The Ghosts that We Knew – Chapter 1, Meet Death

Ghosts Cover

Chapter 1: An Introduction

Meet Death

Death can really muck up your plans. Or so I’ve heard.

I generally go about my day, doing my job, meeting new people, checking names off my “to do” list. Today should not have been any different, but I decided to take control of a situation I had no business being part of.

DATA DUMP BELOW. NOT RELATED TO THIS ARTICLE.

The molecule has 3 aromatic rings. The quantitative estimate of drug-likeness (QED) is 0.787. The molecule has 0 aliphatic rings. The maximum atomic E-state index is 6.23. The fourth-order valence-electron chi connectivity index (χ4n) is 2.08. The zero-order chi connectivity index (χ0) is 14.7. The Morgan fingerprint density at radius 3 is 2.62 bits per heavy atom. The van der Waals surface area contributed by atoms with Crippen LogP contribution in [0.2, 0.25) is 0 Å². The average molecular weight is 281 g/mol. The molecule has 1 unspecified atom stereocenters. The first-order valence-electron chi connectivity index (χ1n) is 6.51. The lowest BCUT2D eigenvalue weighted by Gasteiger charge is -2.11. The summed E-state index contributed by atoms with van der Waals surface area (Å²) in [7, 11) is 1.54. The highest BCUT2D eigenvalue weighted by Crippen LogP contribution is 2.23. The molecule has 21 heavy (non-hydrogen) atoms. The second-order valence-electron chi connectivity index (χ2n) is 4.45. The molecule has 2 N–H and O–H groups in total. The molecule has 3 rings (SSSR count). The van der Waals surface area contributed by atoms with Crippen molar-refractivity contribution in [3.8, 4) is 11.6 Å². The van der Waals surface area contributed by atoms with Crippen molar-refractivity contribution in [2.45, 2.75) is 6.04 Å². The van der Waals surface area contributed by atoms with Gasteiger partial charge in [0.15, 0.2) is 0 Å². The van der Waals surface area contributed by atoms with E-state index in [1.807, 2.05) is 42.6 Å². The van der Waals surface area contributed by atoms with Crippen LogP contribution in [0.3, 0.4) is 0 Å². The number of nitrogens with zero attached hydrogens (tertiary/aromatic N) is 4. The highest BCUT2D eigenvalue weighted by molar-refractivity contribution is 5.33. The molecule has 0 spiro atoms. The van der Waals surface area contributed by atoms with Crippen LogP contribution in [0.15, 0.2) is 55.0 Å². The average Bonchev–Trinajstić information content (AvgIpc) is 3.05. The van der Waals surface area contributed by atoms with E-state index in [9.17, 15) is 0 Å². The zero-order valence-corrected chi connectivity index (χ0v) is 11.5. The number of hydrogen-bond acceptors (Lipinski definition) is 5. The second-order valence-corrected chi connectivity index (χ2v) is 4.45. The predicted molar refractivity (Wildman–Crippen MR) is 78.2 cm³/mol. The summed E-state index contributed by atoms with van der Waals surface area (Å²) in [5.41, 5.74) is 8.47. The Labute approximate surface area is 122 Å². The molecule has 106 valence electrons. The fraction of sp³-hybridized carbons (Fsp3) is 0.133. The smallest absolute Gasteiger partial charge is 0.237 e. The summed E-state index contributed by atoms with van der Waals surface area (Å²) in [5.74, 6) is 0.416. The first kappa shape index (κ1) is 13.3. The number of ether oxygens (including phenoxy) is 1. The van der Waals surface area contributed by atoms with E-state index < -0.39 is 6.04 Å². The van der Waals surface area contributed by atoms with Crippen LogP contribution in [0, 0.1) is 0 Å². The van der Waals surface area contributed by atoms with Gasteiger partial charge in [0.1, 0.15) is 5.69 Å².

It’s the end of January and I’m standing in the lobby of the cancer center at one of the nation’s leading research hospitals – we’ll get to my reason for being here in just a bit. Deceptive sun floods through the double door entry and glassed ceiling above. I say deceptive because I know the temperature outside to be at least ten degrees below freezing.   Near me is a friendly receptionist stationed at the information desk. Her perfume smells sweet, almost of spring flowers, which is odd on such a cold wintry day. Middle-aged with big hair, dangly bracelets and an ill-fitting blouse that causes a battle between her cleavage and shirt buttons, she kindly gives first-time visitors directions. She smiles each time and often comments on the weather. She compliments them on their jackets or scarves or shoes; it’s her way of easing their stress. I conclude that she must not be a native of the city. She speaks a little too loudly and with a trace of a rural accent. This is a good occupation for her, she performs well.